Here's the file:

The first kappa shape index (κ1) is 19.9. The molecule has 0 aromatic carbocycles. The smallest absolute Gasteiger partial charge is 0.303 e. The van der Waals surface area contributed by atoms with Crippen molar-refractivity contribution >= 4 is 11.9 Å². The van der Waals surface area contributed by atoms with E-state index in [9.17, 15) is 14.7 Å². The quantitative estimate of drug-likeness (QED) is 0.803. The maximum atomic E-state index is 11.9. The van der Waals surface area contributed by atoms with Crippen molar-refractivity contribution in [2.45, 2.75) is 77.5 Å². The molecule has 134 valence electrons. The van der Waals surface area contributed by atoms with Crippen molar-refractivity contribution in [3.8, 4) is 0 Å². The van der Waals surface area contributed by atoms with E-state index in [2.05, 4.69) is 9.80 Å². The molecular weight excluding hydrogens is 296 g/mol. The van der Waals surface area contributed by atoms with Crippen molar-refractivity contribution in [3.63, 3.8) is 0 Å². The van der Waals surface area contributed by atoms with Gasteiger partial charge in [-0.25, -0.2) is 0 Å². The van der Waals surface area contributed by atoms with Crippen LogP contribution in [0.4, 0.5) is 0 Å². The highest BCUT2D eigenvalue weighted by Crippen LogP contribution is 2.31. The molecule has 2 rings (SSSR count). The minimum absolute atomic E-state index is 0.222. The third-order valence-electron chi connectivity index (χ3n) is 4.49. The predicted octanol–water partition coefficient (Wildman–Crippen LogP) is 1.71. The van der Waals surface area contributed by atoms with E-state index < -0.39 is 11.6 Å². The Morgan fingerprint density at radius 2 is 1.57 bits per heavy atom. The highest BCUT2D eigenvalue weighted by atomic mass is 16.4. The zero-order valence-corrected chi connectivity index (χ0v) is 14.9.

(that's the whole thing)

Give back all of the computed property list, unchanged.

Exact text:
The first kappa shape index (κ1) is 19.9. The molecule has 0 aromatic carbocycles. The smallest absolute Gasteiger partial charge is 0.303 e. The van der Waals surface area contributed by atoms with Crippen molar-refractivity contribution >= 4 is 11.9 Å². The van der Waals surface area contributed by atoms with E-state index in [9.17, 15) is 14.7 Å². The quantitative estimate of drug-likeness (QED) is 0.803. The maximum atomic E-state index is 11.9. The van der Waals surface area contributed by atoms with Crippen molar-refractivity contribution in [2.45, 2.75) is 77.5 Å². The molecule has 134 valence electrons. The van der Waals surface area contributed by atoms with Crippen molar-refractivity contribution in [3.8, 4) is 0 Å². The van der Waals surface area contributed by atoms with E-state index in [2.05, 4.69) is 9.80 Å². The molecular weight excluding hydrogens is 296 g/mol. The van der Waals surface area contributed by atoms with Crippen molar-refractivity contribution in [3.63, 3.8) is 0 Å². The van der Waals surface area contributed by atoms with Gasteiger partial charge in [-0.25, -0.2) is 0 Å². The van der Waals surface area contributed by atoms with Crippen LogP contribution in [0.4, 0.5) is 0 Å². The highest BCUT2D eigenvalue weighted by Crippen LogP contribution is 2.31. The molecule has 2 rings (SSSR count). The minimum absolute atomic E-state index is 0.222. The third-order valence-electron chi connectivity index (χ3n) is 4.49. The predicted octanol–water partition coefficient (Wildman–Crippen LogP) is 1.71. The van der Waals surface area contributed by atoms with E-state index < -0.39 is 11.6 Å². The Morgan fingerprint density at radius 2 is 1.57 bits per heavy atom. The highest BCUT2D eigenvalue weighted by atomic mass is 16.4. The zero-order valence-corrected chi connectivity index (χ0v) is 14.9.